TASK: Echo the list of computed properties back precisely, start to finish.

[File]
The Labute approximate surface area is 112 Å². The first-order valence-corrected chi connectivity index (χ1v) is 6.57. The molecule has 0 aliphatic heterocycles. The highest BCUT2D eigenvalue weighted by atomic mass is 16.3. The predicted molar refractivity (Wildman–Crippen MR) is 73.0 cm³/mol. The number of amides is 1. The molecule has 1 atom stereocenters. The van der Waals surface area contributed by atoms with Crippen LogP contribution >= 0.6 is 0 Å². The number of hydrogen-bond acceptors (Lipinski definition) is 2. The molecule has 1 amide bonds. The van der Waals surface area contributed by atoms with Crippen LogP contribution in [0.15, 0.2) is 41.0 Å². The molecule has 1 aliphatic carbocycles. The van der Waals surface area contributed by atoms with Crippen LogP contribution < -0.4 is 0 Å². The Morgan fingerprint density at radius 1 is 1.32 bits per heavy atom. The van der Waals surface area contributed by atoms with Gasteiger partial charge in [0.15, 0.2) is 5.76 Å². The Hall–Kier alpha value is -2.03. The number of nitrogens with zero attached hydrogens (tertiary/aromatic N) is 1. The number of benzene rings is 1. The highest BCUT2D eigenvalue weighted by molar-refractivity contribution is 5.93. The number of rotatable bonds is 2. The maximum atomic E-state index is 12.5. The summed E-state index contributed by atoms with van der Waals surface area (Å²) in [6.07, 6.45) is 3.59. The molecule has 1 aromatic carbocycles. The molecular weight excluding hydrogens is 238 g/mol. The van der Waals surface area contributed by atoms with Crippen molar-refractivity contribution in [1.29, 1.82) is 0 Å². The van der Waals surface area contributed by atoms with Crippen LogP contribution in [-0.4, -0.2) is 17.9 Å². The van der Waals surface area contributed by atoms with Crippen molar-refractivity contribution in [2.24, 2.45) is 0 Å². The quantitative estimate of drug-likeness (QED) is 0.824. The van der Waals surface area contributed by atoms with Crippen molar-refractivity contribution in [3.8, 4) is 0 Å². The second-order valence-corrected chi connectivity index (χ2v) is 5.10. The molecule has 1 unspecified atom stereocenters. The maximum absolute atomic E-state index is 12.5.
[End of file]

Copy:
The Labute approximate surface area is 112 Å². The first-order valence-corrected chi connectivity index (χ1v) is 6.57. The molecule has 0 aliphatic heterocycles. The highest BCUT2D eigenvalue weighted by atomic mass is 16.3. The predicted molar refractivity (Wildman–Crippen MR) is 73.0 cm³/mol. The number of amides is 1. The molecule has 1 atom stereocenters. The van der Waals surface area contributed by atoms with Crippen LogP contribution >= 0.6 is 0 Å². The number of hydrogen-bond acceptors (Lipinski definition) is 2. The molecule has 1 amide bonds. The van der Waals surface area contributed by atoms with Crippen LogP contribution in [0.15, 0.2) is 41.0 Å². The molecule has 1 aliphatic carbocycles. The van der Waals surface area contributed by atoms with Crippen LogP contribution < -0.4 is 0 Å². The Morgan fingerprint density at radius 1 is 1.32 bits per heavy atom. The van der Waals surface area contributed by atoms with Gasteiger partial charge in [0.15, 0.2) is 5.76 Å². The Hall–Kier alpha value is -2.03. The number of nitrogens with zero attached hydrogens (tertiary/aromatic N) is 1. The number of benzene rings is 1. The highest BCUT2D eigenvalue weighted by molar-refractivity contribution is 5.93. The number of rotatable bonds is 2. The maximum atomic E-state index is 12.5. The summed E-state index contributed by atoms with van der Waals surface area (Å²) in [6.07, 6.45) is 3.59. The molecule has 1 aromatic carbocycles. The molecular weight excluding hydrogens is 238 g/mol. The van der Waals surface area contributed by atoms with Crippen molar-refractivity contribution in [1.29, 1.82) is 0 Å². The van der Waals surface area contributed by atoms with Crippen LogP contribution in [-0.4, -0.2) is 17.9 Å². The van der Waals surface area contributed by atoms with Crippen molar-refractivity contribution in [2.24, 2.45) is 0 Å². The quantitative estimate of drug-likeness (QED) is 0.824. The van der Waals surface area contributed by atoms with Crippen molar-refractivity contribution in [3.8, 4) is 0 Å². The second-order valence-corrected chi connectivity index (χ2v) is 5.10. The molecule has 1 unspecified atom stereocenters. The maximum absolute atomic E-state index is 12.5.